Synthetic Biology, talks are involving GMOs


Published on the 29/05/2024, modify the 06/06/2024


For the past fifteen years, governments have been discussing “synthetic biology” on an international level. If to date, an “operational” definition exists, the outlines of this field remain hard to draw. Are talks of “synthetic biology” simply a change of semantics, or a genuinely new frontier of the biotechnology field? For the moment, examples of organisms or molecules obtained by synthetic biology are accumulating: unnatural proteins, GMO plants, GMO bacteria, recreated viruses, modification of living organisms directly in the environment, GMO insects, xenobacteria…

Since 2010, the Convention on Biological Diversity (CBD) has been discussing the regulation of organisms, components and products obtained through synthetic biology. After years of discussions, this area has an operational definition which allows participants to discuss the issue based on information searches conducted within various bodies. For a recent meeting of the CBD, examples of organisms or molecules produced by synthetic biology can be found in the preparatory documents. In Europe, the European Food Safety Authority (EFSA) produced opinions on plants1 and micro-organisms2 between 2020 and 2022, which also list examples of what synthetic biology could entail.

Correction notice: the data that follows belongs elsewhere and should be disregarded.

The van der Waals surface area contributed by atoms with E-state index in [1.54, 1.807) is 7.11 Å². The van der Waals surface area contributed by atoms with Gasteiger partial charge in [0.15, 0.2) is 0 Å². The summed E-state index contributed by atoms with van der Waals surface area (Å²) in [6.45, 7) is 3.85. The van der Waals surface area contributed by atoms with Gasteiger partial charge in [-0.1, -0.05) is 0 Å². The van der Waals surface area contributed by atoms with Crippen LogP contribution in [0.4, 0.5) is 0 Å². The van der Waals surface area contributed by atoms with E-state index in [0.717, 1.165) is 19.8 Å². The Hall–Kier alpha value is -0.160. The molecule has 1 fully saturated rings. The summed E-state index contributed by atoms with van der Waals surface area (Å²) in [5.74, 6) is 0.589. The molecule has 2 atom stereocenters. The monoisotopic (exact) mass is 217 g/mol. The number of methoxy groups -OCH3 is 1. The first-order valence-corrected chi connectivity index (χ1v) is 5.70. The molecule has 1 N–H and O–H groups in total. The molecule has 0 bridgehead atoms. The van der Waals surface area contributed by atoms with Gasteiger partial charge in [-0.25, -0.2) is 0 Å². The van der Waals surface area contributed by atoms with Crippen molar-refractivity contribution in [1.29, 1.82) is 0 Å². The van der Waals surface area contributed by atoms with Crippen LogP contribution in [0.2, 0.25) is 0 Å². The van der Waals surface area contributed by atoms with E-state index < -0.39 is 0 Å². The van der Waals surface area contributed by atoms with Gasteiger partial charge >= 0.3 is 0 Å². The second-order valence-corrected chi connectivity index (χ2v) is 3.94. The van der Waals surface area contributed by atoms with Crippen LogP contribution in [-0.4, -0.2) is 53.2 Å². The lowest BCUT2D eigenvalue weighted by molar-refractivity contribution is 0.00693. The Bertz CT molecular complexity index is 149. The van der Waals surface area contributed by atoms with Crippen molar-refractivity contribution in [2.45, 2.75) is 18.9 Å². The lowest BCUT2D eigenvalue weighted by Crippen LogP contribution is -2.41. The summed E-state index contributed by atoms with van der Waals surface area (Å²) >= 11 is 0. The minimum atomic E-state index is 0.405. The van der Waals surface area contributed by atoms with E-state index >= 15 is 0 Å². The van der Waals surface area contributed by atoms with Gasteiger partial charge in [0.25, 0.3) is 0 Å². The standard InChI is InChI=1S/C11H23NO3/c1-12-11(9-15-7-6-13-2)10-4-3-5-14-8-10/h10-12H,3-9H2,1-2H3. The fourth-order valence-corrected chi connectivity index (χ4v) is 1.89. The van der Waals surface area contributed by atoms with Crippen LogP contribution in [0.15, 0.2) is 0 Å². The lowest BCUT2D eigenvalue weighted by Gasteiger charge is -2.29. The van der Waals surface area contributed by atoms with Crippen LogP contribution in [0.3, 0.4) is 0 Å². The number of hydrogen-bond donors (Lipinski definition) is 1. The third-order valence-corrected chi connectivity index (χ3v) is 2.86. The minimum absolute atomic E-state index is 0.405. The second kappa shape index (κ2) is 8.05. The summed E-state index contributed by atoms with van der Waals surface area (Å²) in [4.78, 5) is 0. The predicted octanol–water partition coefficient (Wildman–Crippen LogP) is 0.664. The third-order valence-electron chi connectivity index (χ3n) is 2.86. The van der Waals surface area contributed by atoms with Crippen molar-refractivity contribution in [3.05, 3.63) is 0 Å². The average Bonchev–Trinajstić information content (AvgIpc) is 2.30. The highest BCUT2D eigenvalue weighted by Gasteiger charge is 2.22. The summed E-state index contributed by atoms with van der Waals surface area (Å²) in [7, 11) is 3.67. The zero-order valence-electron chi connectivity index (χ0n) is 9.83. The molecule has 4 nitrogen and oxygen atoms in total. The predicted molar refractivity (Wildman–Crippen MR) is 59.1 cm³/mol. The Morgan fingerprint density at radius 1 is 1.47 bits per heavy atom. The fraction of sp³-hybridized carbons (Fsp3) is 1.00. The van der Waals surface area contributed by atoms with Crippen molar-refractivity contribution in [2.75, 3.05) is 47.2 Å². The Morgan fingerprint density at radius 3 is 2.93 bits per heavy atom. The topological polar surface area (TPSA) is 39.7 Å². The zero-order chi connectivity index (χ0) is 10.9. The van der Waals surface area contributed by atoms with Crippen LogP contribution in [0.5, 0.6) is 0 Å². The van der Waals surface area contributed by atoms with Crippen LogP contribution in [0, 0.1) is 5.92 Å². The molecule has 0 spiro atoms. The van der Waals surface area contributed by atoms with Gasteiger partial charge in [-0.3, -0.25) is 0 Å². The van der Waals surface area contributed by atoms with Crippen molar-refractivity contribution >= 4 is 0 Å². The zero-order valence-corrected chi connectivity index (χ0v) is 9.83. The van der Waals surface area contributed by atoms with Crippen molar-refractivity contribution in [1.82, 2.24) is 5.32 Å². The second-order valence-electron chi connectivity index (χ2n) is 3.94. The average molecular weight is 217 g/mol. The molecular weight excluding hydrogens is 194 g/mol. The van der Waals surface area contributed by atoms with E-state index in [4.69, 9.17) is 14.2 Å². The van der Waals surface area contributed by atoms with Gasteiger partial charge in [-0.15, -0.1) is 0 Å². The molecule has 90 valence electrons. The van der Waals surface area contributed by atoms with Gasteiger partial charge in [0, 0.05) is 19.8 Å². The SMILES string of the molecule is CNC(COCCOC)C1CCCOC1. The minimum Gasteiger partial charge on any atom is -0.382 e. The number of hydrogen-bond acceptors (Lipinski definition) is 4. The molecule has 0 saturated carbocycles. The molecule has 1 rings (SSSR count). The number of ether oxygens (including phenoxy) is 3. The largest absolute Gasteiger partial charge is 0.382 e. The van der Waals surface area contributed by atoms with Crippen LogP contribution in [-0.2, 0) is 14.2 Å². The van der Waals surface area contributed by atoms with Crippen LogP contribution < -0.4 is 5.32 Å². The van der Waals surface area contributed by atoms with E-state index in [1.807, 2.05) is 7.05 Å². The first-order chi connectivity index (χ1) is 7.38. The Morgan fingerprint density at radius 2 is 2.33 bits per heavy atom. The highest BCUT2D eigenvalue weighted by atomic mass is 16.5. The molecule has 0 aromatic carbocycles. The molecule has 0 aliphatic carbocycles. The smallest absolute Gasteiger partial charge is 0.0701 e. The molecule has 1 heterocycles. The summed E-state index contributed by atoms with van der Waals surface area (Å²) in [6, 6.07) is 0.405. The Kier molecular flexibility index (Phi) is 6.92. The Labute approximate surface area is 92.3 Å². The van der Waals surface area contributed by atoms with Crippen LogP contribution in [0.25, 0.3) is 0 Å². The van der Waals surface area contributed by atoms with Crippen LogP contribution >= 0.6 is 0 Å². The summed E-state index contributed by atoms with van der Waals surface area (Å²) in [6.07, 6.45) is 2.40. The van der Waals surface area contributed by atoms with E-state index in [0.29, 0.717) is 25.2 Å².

Talking about synthetic biology to avoid talking about GMOs?

These documents show that, to this day, talking about organisms obtained by synthetic biology is in most cases tantamount to talking about GMOs. The EFSA sums things up clearly when it writes that “SynBio is a rapidly developing research field resulting in new techniques likely to be used for the design of GMOs3. As we shall see, the vast majority – if not all – of the examples provided by the CBD or the EFSA of current synthetic biology products are GMOs or products obtained from GMOs. While the regulatory framework for GMOs has been in place for many years, companies have started using the Synthetic Biology expression in order to attract fundings and, if possible, to reduce the scope of existing legislation such as the one on Living Modified Organisms in the CBD. But in this semantic agglomerating several techniques, organisms or products already regulated as GMOs with achievements that are still theoretical, many people find it difficult to draw the outlines of synthetic biology, following the example of international and European experts.